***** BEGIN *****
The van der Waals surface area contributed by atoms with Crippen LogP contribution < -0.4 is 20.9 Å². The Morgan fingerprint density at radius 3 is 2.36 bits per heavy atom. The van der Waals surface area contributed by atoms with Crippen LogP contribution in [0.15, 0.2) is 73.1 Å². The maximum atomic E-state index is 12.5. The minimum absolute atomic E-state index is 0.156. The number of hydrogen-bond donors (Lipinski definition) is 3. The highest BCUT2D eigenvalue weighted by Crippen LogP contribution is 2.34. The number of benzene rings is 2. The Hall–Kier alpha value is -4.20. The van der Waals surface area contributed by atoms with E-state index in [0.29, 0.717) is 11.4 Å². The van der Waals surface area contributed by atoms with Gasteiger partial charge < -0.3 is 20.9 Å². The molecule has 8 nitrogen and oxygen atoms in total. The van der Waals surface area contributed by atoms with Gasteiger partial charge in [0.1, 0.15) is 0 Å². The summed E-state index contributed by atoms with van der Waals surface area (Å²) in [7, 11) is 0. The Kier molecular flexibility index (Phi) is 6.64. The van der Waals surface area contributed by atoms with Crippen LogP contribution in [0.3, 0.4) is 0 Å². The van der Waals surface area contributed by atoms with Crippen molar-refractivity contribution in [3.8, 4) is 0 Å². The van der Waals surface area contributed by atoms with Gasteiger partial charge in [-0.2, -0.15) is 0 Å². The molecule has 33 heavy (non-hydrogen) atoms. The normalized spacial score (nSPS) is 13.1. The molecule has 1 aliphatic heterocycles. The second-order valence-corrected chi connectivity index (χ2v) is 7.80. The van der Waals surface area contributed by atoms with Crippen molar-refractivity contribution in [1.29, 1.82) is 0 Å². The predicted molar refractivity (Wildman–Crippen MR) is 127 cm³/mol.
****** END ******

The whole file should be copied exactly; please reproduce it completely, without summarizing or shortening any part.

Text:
The van der Waals surface area contributed by atoms with Crippen LogP contribution < -0.4 is 20.9 Å². The Morgan fingerprint density at radius 3 is 2.36 bits per heavy atom. The van der Waals surface area contributed by atoms with Crippen LogP contribution in [0.15, 0.2) is 73.1 Å². The maximum atomic E-state index is 12.5. The minimum absolute atomic E-state index is 0.156. The number of hydrogen-bond donors (Lipinski definition) is 3. The highest BCUT2D eigenvalue weighted by Crippen LogP contribution is 2.34. The number of benzene rings is 2. The Hall–Kier alpha value is -4.20. The van der Waals surface area contributed by atoms with E-state index in [0.29, 0.717) is 11.4 Å². The van der Waals surface area contributed by atoms with Gasteiger partial charge < -0.3 is 20.9 Å². The molecule has 8 nitrogen and oxygen atoms in total. The van der Waals surface area contributed by atoms with Gasteiger partial charge in [0.1, 0.15) is 0 Å². The summed E-state index contributed by atoms with van der Waals surface area (Å²) in [7, 11) is 0. The Kier molecular flexibility index (Phi) is 6.64. The van der Waals surface area contributed by atoms with Crippen LogP contribution in [0.3, 0.4) is 0 Å². The van der Waals surface area contributed by atoms with Crippen molar-refractivity contribution in [3.8, 4) is 0 Å². The van der Waals surface area contributed by atoms with Gasteiger partial charge in [-0.2, -0.15) is 0 Å². The molecule has 33 heavy (non-hydrogen) atoms. The normalized spacial score (nSPS) is 13.1. The molecule has 1 aliphatic heterocycles. The second-order valence-corrected chi connectivity index (χ2v) is 7.80. The van der Waals surface area contributed by atoms with Crippen molar-refractivity contribution in [1.29, 1.82) is 0 Å². The predicted molar refractivity (Wildman–Crippen MR) is 127 cm³/mol.